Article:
Photo by David Clode on Unsplash

Are Hoser’s names valid?

In the 1990s, herpetologists suspected there were at least twice as many death adders than had been recognised. Ken Aplin, a museum curator, had been collecting data for years to prove this supposition. However, before Aplin’s findings could be published, Hoser swooped in and described five new species of death adder.

Despite Aplin’s diligent research and the fact that Hoser’s work was published in a hobbyist magazine Hoser himself edited, those five names took precedence due to the principle of priority.

Taxonomy can be messy. Scientists will always disagree about where to draw lines between different taxa. (Ask two paleoanthropologists how many hominids there are, I dare you.) But Hoser’s work adds nothing but noise to such debates. Hoser has no interest in advancing our understanding of reptiles. The sole aim of his research is to game the ICZN as much as possible.

Although most herpetologists— for good reason — prefer to ignore Hoser’s names, by the rules of the ICZN, his names are very much official.

“The commission does not like to get involved in subjective taxonomy,” says Andrew Polaszek, an executive secretary for the ICZN. In the event of a dispute, the commission will only assess whether a scientific name is code-compliant.

The code doesn’t question whether taxa are named according to due scientific process. It considers little but the principle of priority. The ICZN is the primary school teacher you fetch when a classmate claims your misplaced belongings, who shrugs and says, “Finders, keepers.”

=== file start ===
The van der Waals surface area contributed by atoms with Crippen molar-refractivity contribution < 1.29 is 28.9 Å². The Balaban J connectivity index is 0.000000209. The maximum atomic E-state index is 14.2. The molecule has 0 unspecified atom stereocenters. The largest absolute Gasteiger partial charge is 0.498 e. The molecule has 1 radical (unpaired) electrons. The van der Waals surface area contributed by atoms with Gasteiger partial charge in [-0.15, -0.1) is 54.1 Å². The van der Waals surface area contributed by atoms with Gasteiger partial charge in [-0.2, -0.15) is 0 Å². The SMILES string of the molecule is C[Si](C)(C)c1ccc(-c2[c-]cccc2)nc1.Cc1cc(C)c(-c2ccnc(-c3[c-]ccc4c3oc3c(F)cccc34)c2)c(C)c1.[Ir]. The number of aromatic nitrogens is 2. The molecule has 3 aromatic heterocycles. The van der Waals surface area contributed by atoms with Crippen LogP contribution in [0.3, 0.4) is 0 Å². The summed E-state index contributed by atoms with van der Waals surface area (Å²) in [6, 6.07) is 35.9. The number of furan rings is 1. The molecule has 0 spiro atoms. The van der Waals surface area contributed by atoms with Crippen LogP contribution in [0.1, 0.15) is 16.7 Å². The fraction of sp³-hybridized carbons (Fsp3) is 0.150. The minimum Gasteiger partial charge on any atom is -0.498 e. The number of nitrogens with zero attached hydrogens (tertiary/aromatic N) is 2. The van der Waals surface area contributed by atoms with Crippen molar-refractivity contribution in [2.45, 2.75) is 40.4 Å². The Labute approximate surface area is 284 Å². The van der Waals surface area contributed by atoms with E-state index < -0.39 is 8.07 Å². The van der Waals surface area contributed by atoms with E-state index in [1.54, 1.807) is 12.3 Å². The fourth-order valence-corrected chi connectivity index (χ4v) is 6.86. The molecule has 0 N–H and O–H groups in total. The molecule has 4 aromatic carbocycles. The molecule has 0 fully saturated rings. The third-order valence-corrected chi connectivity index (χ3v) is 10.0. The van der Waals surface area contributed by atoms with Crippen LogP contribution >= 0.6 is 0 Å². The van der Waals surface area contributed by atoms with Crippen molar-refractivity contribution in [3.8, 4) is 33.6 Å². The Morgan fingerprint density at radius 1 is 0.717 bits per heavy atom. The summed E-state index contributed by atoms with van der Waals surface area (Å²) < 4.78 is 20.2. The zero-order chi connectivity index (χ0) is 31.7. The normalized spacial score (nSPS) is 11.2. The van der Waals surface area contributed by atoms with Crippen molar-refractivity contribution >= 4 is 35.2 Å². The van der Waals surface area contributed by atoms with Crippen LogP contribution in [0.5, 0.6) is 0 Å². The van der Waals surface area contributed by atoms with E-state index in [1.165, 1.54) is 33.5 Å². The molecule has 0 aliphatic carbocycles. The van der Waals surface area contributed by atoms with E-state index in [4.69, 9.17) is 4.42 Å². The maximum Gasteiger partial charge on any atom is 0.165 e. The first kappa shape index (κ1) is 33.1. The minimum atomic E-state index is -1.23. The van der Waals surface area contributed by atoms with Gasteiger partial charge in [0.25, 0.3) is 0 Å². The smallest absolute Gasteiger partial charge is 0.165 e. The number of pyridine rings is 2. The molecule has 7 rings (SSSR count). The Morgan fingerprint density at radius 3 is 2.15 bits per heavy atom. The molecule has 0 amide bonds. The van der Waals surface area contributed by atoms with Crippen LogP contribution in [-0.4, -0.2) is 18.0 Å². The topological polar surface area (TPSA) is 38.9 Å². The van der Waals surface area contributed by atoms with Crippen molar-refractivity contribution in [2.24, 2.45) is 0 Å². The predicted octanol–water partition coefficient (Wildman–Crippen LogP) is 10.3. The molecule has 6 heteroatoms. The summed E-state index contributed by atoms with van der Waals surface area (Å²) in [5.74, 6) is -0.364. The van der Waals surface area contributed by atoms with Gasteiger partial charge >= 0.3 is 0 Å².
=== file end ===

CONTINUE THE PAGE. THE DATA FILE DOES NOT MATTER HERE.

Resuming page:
However, Hoser’s critics have pointed out that some of his descriptions may not have been code-compliant after all.

The genus name Spracklandus was originally published in the seventh issue of the AJH. Hoser claims that “numerous identical and durable copies” were produced, as per the ICZN. But his nemesis Hinrich Kaiser makes a compelling case for the seventh issue having been printed out at home and hand-stapled.

Taxonomic vandals

Hoser isn’t the only name-hoarder out there. He isn’t even the only name-hoarder among Australian herpetologists.

Richard Wells was editor of his very own AJH — the Australian Journal of Herpetology — in the 1980s. In one article titled “A Synopsis of the Class Reptilia in Australia”, Wells and his collaborator Cliff Ross Wellington established 214 reptile species. They accomplished this by either elevating subspecies to species, or by resurrecting synonyms. Two more articles of a similar nature were published.

David Williams and colleagues write:

Strong arguments for the suppression of all three papers were published broadly by a total of at least 91 authors, with the usual professional decorum being notable by its absence in some of the attacks upon Wells and Wellington.

As an example of this lapse in professional decorum, Philippe Bouchet and colleagues wondered if Wells and Wellington ought to be “physically eliminated using an ice pick”.

As with Hoser, the Wells and Wellington names were perfectly valid under the ICZN, despite the strength of the taxonomic arguments against them. And as with Hoser, the ICZN declined to rule on the case.

Since “the Wells and Wellington affair”, herpetologists have desperately tried to fix the pair’s damage. In 1999, Glenn Shea and Ross Sadlier synonymised 60 of the proposed species.

Photo by Maksim Shutov on Unsplash

In the world of entomology, we have Dewanand Makhan, who set up the journal (Calodema) in 2006. While Hoser, Wells and Wellington at least know a fair bit about reptiles, Makhan mistakes worker ants for queens. His photographs of new ant species are either too grainy to be useful, or depict ants that have already been described.